In this episode of the TV Room podcast, with the shadow of the 2016 Presidential election looming large, we ask and attempt to answer:
What’s up with the Electoral College System anyway, and why do we still use it?
When did “these United States” become “the United States”?
How is this nation different from other nations?
“Who would you rather have a beer with?” Wasn’t that the deciding question of the 2000 and 2004 elections? By the time the morning after of 2008 rolled around, we already hated ourselves for our choices over the previous eight…
Hi. My name is Dave. I’ve been thinking a lot about 1972 lately, and of what a long time 40 years is, even if it feels just like yesterday.
It was a big year for me. I started first grade, and not at just any school, but at “The Alternative School.” You can get a pretty good idea of what the school was about from the name and the fact that it started in 1972.
I was in class when I heard about Nixon beating McGovern. Our teacher’s name was Steve. It was the afternoon and we were in our makeshift classroom. The Cuisenaire rods were put away in the closet; math time was over. We were transitioning to the afternoon, sitting on little squares of carpet with the lights dimmed, attempting to have some sort of quiet time, but it was no use. “I think they had the election for the President yesterday!” a kid said.
“No way. Just for one day? That seems like a rip-off. Let’s ask Steve.”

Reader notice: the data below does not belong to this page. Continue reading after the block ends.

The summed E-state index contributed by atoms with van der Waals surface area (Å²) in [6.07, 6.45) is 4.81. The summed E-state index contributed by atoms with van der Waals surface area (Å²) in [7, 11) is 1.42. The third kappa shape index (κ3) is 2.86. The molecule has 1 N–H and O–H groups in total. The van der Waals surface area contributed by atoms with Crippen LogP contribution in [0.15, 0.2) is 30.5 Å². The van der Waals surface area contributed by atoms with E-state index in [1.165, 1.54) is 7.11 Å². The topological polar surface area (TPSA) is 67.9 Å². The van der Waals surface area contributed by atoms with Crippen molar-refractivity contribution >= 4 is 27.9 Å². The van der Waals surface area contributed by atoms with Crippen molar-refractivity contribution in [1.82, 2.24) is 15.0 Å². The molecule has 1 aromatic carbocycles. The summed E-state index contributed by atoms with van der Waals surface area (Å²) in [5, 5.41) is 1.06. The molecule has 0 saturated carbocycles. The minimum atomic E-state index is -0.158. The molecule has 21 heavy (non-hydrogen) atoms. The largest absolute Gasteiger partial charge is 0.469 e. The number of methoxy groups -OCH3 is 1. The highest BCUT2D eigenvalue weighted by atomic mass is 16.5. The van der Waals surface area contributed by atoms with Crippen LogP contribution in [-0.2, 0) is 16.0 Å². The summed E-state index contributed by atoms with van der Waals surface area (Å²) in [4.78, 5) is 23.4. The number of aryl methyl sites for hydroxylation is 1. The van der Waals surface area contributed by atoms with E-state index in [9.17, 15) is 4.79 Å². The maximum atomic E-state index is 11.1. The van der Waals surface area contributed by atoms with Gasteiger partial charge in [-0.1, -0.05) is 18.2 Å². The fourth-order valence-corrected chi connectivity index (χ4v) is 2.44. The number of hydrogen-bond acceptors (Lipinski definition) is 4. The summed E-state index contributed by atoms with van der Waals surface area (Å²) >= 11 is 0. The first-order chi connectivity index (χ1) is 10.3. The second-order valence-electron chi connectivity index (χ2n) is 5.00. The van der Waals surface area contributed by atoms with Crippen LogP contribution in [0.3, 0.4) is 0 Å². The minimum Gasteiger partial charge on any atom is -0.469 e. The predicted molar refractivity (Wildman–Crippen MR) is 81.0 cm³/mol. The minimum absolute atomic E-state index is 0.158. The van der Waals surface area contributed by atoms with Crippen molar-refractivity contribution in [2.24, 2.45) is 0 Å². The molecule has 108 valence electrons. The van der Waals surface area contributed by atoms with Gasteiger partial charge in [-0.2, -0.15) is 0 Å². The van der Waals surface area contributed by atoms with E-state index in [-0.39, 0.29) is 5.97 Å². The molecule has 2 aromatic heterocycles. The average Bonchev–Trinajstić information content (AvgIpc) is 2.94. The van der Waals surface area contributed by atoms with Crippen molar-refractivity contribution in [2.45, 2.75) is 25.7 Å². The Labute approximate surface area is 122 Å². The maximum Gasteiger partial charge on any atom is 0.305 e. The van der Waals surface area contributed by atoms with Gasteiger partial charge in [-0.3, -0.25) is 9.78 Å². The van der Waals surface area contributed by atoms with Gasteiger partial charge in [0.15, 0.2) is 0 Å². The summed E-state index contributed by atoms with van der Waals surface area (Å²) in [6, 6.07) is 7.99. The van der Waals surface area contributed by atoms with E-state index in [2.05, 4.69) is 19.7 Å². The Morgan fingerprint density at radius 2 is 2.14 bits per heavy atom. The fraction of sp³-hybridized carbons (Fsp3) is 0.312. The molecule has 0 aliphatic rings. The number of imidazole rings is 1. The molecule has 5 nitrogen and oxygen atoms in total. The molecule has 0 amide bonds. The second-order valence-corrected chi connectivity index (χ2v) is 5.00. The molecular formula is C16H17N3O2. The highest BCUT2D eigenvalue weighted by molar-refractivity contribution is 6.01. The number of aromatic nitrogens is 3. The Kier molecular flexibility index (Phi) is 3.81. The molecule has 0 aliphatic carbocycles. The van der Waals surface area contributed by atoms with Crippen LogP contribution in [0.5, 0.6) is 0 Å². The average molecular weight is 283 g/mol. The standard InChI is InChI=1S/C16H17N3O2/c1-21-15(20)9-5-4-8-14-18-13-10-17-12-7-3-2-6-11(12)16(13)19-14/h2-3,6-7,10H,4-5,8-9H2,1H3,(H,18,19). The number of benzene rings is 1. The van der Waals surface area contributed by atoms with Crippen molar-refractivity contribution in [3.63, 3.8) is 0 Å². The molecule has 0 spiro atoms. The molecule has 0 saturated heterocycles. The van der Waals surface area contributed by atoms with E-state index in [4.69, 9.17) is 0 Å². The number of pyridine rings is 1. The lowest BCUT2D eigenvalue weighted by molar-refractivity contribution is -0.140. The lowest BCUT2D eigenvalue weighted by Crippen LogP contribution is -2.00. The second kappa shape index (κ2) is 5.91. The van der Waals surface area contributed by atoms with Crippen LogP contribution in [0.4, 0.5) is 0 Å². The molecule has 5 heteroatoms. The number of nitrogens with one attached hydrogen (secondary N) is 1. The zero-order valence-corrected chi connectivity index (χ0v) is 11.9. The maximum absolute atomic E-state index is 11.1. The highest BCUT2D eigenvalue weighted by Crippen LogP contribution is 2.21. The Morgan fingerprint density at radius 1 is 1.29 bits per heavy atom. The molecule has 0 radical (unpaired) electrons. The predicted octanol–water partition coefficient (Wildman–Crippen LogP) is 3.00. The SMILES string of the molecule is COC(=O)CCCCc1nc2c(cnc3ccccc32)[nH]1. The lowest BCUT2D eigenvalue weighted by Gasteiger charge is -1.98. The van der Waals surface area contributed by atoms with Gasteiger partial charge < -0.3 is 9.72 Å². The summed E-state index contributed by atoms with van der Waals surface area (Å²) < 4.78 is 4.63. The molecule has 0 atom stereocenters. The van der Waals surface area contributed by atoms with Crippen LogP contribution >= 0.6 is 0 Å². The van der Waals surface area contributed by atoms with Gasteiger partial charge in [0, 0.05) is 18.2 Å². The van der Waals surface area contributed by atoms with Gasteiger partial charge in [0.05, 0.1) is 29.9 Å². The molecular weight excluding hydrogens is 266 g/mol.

Steve confirmed that it was true, that the elections had been the day before and the results were already decided. “Nixon beat McGovern in a landslide,” were his exact words. A landslide.
You take stuff literally when you’re six. I had just learned about the horrors of quicksand, and I was pretty sure people were killed in landslides. My take on the whole thing was that the popular vote was neither here nor there, but that Nixon became President by default because McGovern got taken out by falling rocks.
Aah, memories…Hard to believe 1972 was 40 years ago. In 1972, 40 years ago was 1932. Hoover was President. The New Deal was still in the future. The world changed unfathomably in those four decades. Sociologically at least, 1972 would have been unrecognizable to a citizen of 1932.
From our current vantage point, 1972 was a different world as well, but not nearly as different as 1932 was to 1972. The Alternative School opened for business in the fall of that year, meaning the school would have begun to be conceptualized and realized in 1970-71 or so. In other words, the Alternative School emerged during America’s most turbulent decade since the Civil War, founded by a small group of committed parents and educators.
It turns out that the tumult and upheaval of that period had largely run its course by 1972, but there was no way of knowing this at the time. The Weathermen and Yippies were still very much active as the 1970s began. The 1968 Democratic National Convention would have been the most recent presidential political marker. Kent State and Jackson State represented the contemporary state of relations between government and higher education.
To us they were Nixon, to them we were Manson. Having long hair in public could still land you in a fistfight.
This was the zeitgeist into which the Alternative School was born. Not all the goals of the school’s ideologues and their generational cohorts were attained. Few of us first graders stuck with the program all the way through high school. Most of my former classmates who now have kids of their own have chosen to raise them in a far more structured environment. The Alternative School itself ceased to exist by the early 1980s.
But looking back now, 40 years later, in an era when the Rolling Stones play Super Bowl halftime shows, a multiracial former Occidental College student sits in the While House, and the term “alternative” itself has acquired mainstream cachet, it’s easier to appreciate how far we’ve actually come since “The Landslide” of 1972.